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For Many Kids, Winter Break Means Hungry Holidays

Tamara Burney's kindergartners eat lunch in the Hillview Elementary cafeteria in Jefferson County, Ala.
Dan Carsen
Tamara Burney's kindergartners eat lunch in the Hillview Elementary cafeteria in Jefferson County, Ala.

Holidays are typically a festive time, with breaks from the routine, meals with loved ones, maybe even some gifts. But for many families across the U.S., the season comes with intense stress: Roughly 1 in 5 families with children are not getting enough food.

For some, free or reduced-price school meals have become a major source of basic nutrition. When schools close for the holidays, many of those families struggle to fill the gap.

Rachel Price works full-time for minimum wage at a day care center in Birmingham, Ala. As a single mother, she worries about keeping food on the table for her own children and grandchildren.

"That hurts as a mother, trying to tell your child they can't go into the kitchen and get something," Price says. "It's definitely a struggle, you know. I have a lot of sleepless nights. I cry a lot."

That's because of practical details that some people never have to worry about. But for Price and others, those "little" things, like her kids' doctor visits or trips to the supermarket, can get big quickly.

"A lot of times you sit and you wonder, 'Am I going to have enough? Do I go with cheap — you know, do I go with noodles and sandwiches — or do I go with healthy meals?' " Price says. Sometimes her children's iron levels have been low, she says, because she chose the noodle route.

Feeding The Brain

Price has a somewhat easier time during the academic year, when her kids get free breakfast and lunch at school. But when school is on break, a lot of children do go hungry, says Karen Kapp, director of Better Basics, a children's literacy and enrichment program near Birmingham.

And as kids' brains mature, Kapp says, the ones who don't get enough food fall further behind their better-fed peers.

Linda Godfrey, who advises school districts on their meal operations, has also run summer-school feeding programs. Sometimes, she says, children would "have their faces to the door" as early as 6 a.m. "And as soon as the doors would open at 11 o'clock, they would already be lined up, and they were extremely hungry. Especially on Monday."

Even with school meals, food stamps and food banks, some kids just aren't getting enough to eat. A recent national survey from the anti-hunger organization Share Our Strength found more than half of teachers have used their own money to buy food for hungry students. They know hunger increases the chances of academic failure, which can push people toward unemployment or even crime.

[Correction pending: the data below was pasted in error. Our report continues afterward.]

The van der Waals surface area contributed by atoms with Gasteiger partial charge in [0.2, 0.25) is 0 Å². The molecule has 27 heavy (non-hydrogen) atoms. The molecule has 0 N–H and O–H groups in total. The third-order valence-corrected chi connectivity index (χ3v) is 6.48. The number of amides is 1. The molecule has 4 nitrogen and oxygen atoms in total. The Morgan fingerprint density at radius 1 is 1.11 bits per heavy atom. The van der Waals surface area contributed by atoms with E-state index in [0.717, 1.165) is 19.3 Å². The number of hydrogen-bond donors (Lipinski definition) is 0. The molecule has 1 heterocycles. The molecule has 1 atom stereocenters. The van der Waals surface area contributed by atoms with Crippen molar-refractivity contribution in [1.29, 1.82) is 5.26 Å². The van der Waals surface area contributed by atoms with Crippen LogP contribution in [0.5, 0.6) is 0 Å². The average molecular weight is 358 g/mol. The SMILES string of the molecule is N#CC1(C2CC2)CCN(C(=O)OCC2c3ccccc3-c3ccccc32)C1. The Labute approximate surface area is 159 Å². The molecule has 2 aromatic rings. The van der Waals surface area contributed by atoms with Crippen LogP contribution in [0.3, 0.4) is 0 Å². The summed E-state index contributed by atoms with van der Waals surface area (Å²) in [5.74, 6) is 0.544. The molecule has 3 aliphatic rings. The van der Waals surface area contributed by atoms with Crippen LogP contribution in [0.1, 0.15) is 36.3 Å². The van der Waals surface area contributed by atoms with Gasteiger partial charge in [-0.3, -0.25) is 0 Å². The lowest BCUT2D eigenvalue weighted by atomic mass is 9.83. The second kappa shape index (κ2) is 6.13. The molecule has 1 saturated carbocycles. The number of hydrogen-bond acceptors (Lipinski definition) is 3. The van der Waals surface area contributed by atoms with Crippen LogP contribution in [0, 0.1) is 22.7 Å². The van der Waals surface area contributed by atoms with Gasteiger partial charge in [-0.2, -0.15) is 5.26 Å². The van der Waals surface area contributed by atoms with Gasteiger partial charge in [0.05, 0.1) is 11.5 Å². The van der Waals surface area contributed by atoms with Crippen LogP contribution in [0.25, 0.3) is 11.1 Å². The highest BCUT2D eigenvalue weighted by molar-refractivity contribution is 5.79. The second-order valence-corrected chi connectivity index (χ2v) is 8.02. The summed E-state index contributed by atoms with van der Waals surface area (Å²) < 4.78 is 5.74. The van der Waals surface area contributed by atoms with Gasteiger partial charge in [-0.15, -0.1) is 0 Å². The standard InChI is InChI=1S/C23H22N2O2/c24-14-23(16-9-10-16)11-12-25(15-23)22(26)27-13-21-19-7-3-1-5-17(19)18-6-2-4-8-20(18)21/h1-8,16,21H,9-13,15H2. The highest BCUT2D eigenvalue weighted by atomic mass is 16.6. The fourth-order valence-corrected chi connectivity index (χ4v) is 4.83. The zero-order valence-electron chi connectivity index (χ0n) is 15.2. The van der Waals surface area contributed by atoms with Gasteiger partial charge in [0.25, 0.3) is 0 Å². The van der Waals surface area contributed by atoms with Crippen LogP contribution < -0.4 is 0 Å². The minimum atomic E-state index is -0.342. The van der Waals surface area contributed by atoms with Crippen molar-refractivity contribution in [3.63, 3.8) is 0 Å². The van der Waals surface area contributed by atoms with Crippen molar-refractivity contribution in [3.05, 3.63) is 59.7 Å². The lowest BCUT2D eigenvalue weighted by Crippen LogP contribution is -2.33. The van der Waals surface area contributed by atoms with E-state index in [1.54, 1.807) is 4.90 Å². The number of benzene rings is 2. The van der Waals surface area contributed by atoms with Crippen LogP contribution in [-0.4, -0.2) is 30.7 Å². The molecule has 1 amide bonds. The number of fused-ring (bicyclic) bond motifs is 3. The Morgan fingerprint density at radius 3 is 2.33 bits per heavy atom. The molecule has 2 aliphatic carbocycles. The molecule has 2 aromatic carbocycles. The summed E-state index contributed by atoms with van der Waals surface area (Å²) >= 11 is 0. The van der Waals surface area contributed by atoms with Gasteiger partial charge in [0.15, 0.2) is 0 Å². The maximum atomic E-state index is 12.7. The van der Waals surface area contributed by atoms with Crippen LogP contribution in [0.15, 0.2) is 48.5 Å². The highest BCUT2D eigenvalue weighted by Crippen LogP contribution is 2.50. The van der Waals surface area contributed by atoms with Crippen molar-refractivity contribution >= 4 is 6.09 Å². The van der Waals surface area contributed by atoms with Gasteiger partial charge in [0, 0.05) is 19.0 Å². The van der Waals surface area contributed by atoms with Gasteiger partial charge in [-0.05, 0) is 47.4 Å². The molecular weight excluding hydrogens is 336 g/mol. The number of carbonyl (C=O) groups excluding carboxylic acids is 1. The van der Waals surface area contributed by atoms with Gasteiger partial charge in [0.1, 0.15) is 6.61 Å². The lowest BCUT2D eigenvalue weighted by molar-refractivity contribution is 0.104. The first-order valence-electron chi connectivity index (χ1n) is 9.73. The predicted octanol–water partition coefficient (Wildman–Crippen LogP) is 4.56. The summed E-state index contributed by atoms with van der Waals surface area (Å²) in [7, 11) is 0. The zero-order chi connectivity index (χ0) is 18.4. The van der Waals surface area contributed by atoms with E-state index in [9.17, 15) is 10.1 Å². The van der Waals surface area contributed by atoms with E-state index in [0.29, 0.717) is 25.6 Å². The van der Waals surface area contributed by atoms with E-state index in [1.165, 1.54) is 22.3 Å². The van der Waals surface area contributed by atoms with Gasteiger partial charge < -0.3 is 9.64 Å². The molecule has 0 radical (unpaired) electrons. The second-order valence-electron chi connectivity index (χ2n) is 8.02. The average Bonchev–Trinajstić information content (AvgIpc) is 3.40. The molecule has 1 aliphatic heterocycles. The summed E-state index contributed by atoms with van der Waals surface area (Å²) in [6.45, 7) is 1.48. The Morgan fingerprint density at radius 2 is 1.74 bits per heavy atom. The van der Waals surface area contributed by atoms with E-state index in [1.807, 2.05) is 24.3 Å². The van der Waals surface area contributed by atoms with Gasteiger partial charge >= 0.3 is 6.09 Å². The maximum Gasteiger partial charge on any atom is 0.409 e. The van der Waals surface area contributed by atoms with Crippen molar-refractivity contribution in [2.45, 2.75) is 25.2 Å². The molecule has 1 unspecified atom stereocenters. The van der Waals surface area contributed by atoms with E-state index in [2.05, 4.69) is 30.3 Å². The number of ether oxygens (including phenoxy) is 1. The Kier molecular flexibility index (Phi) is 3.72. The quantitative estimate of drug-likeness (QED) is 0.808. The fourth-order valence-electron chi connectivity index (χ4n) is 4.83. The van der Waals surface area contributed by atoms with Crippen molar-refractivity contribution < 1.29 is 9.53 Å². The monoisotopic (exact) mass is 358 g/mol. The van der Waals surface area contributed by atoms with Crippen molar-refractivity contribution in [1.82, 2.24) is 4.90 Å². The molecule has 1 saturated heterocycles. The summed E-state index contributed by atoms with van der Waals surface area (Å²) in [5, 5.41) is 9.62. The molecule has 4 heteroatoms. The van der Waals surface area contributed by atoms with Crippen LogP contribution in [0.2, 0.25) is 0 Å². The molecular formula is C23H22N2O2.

School systems and communities do have programs to get food to needy kids during breaks, but often funding is short. And there are other problems, too. Summer programs, in particular, tend to rely on centralized feeding sites, but some families don't have cars.

There are psychological obstacles for some parents, as well, says Ward Williams, founder of Vineyard Family Services, a small nonprofit tucked in the back of a church in Shelby County, Ala.

"There's been a lot of people who had never gotten help from any kind of agency before," Williams says. "They're too proud to ever ask for help, so the kids were struggling."

Making It Through The Weekend

Williams, together with Stephanie Grissom, runs "Backpack Buddies," one approach being tried across the country to fight weekend hunger. The program also sidesteps the stigma of accepting help.

"We make sure we have two lunches, and we have two breakfasts," Grissom says, packing up food for children's meals. "And then it all goes in a bag. And ... we want it to be discreet. It's not labeled, and they can't see through it."

Grissom and Williams drive the bags to elementary and middle schools, some as far as an hour away. They unload the meals for school counselors like Valley Elementary's Kay McCrae, who get them to needy kids to take home on Fridays.

"They'll wink at me in the hall or give me a thumbs-up," McCrae says. "And sometimes they even come up and give me a hug and whisper in my ear, 'Are you bringing my bag today?' It almost brings tears to my eyes."

The program also strengthens the counselor-student relationship, and school staffers say the program is boosting grades.

But McCrae and food-service expert Linda Godfrey understand the big picture — and the problems are bigger than backpacks.

"I had children that would come up to me and say, 'I really don't want to be out of school for Christmas because we know we're not going to get much to eat,' " Godfrey says. "We can say over and over and over, 'It's a parent's responsibility to feed their children.' But the bottom line is, they don't."

The reasons for that are complex, as are the solutions. But for many families – especially the kids — holidays aren't all parties and lights; they're about hunger, too.

This story was produced in collaboration with Southern Education Desk, a public radio reporting project that focuses on education in the South.

Copyright 2021 WBHM 90.3 FM. To see more, visit WBHM 90.3 FM.

Dan Carsen
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